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  1. Muscle Pain After Workout: How to Reduce Pain

    Muscle Pain After Workout: How to Reduce Pain

    Delayed-onset muscle soreness (DOMS) is the medical term for when you feel sore following a tough workout. The soreness is part of the body’s healing response to micro muscle tears resulting from rigorous activity. Most active people have confronted DOMS and know firsthand that it can be as frustrating as it is uncomfortable. No doubt you will want to overcome the pain and get back at your full fitness level as quickly as possible. Find out how to relieve muscle pain after working out with these 10 tips below.

    1. Get Cold

    There has been some debate over the years as to when to use cold or hot therapy when your muscles are sore. The general consensus, based on recent studies1, is that cold therapy is generally better for acute healing periods, particularly the first 24 hours after an intense workout. The reason being that cold combats inflammation, the body’s protective response to injury. Cold therapy, known as cryotherapy, can make your muscles stiff, so be sure you are counterbalancing ice therapy by staying mobile while you recover. Icing with an ice pack is ideal for localized pain. If you need a full-body cooldown, consider taking a cold shower or bath at about 55 degrees. Cold therapy sessions should last about 15 minutes.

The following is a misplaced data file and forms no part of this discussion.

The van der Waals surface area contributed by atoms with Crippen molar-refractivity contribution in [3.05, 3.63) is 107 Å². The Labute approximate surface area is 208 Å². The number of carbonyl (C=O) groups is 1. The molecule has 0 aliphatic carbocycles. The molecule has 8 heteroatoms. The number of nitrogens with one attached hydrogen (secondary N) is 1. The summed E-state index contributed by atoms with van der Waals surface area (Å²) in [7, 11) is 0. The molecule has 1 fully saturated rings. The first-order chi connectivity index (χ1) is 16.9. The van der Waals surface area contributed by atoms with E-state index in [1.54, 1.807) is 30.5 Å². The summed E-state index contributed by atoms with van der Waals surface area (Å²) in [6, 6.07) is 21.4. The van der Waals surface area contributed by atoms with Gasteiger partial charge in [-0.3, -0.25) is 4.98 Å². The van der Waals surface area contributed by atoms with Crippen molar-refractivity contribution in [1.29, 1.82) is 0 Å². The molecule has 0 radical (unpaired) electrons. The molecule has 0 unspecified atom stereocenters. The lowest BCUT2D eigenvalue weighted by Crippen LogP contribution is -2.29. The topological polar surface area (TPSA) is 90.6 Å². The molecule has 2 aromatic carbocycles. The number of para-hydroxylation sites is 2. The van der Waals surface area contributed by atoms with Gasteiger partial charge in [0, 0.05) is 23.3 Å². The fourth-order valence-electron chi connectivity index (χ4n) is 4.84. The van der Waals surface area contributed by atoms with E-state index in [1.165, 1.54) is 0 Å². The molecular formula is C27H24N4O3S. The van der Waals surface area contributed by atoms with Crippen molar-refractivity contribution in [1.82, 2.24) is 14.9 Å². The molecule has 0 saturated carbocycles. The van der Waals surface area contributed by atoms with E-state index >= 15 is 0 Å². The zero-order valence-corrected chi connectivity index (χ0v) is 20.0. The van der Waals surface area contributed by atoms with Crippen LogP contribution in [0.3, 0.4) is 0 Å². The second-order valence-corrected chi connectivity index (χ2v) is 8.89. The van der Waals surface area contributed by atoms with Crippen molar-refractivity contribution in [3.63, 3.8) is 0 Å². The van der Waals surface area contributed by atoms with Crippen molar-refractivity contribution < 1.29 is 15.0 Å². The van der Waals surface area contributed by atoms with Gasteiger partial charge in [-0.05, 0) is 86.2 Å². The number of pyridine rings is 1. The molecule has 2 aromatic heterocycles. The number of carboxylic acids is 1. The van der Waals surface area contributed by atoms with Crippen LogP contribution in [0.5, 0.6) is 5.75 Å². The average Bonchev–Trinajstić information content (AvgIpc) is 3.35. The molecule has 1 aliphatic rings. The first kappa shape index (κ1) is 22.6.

1. Elevate

    Elevating sore muscles above the heart can help to prevent sore muscles by combating inflammation and associated discomfort. Prop up your legs while resting on the couch or in bed. If you have just finished a leg-heavy anaerobic workout, like sprints or other explosive leg movements, elevate your legs right after cool-down. This will help recirculate the blood quickly and flush out lactate released during anaerobic exercise. You can sit next to a wall and simply raise your legs up the wall so they are perpendicular to your body. You can also do a free-standing leg inversion. A good example is the classic yoga pose shoulder stand. Lay on your back and lift your legs and hips off the floor, while supporting your lower back with your hands. This is also a great way to stretch your upper back and neck when you’re feeling sore.